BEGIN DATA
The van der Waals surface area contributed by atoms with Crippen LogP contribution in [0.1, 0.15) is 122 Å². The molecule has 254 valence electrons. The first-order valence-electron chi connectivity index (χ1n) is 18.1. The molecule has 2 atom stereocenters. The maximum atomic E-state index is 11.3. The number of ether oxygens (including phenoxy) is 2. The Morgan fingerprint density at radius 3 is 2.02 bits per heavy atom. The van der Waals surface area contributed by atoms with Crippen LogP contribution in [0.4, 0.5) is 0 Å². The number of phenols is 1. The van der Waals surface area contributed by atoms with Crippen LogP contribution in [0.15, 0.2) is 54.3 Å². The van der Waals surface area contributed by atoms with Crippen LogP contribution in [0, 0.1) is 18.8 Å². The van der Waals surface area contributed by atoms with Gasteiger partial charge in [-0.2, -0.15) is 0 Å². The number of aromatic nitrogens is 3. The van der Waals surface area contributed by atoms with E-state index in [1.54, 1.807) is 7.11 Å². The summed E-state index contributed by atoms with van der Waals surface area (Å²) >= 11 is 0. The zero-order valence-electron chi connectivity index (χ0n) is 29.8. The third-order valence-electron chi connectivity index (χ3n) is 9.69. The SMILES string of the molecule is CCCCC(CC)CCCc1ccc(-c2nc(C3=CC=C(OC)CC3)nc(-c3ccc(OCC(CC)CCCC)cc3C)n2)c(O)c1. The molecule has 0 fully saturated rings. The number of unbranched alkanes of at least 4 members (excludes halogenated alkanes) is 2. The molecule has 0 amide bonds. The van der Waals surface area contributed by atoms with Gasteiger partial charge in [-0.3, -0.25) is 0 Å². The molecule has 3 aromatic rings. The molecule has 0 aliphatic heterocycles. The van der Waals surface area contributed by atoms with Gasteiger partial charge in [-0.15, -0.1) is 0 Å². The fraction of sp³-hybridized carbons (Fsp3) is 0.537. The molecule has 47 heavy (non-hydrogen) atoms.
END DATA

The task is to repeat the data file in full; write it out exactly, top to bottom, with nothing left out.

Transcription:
The van der Waals surface area contributed by atoms with Crippen LogP contribution in [0.1, 0.15) is 122 Å². The molecule has 254 valence electrons. The first-order valence-electron chi connectivity index (χ1n) is 18.1. The molecule has 2 atom stereocenters. The maximum atomic E-state index is 11.3. The number of ether oxygens (including phenoxy) is 2. The Morgan fingerprint density at radius 3 is 2.02 bits per heavy atom. The van der Waals surface area contributed by atoms with Crippen LogP contribution in [0.4, 0.5) is 0 Å². The number of phenols is 1. The van der Waals surface area contributed by atoms with Crippen LogP contribution in [0.15, 0.2) is 54.3 Å². The van der Waals surface area contributed by atoms with Crippen LogP contribution in [0, 0.1) is 18.8 Å². The van der Waals surface area contributed by atoms with Gasteiger partial charge in [-0.2, -0.15) is 0 Å². The number of aromatic nitrogens is 3. The van der Waals surface area contributed by atoms with E-state index in [1.54, 1.807) is 7.11 Å². The summed E-state index contributed by atoms with van der Waals surface area (Å²) >= 11 is 0. The zero-order valence-electron chi connectivity index (χ0n) is 29.8. The third-order valence-electron chi connectivity index (χ3n) is 9.69. The SMILES string of the molecule is CCCCC(CC)CCCc1ccc(-c2nc(C3=CC=C(OC)CC3)nc(-c3ccc(OCC(CC)CCCC)cc3C)n2)c(O)c1. The molecule has 0 fully saturated rings. The number of unbranched alkanes of at least 4 members (excludes halogenated alkanes) is 2. The molecule has 0 amide bonds. The van der Waals surface area contributed by atoms with Gasteiger partial charge in [-0.3, -0.25) is 0 Å². The molecule has 3 aromatic rings. The molecule has 0 aliphatic heterocycles. The van der Waals surface area contributed by atoms with Gasteiger partial charge in [-0.15, -0.1) is 0 Å². The fraction of sp³-hybridized carbons (Fsp3) is 0.537. The molecule has 47 heavy (non-hydrogen) atoms.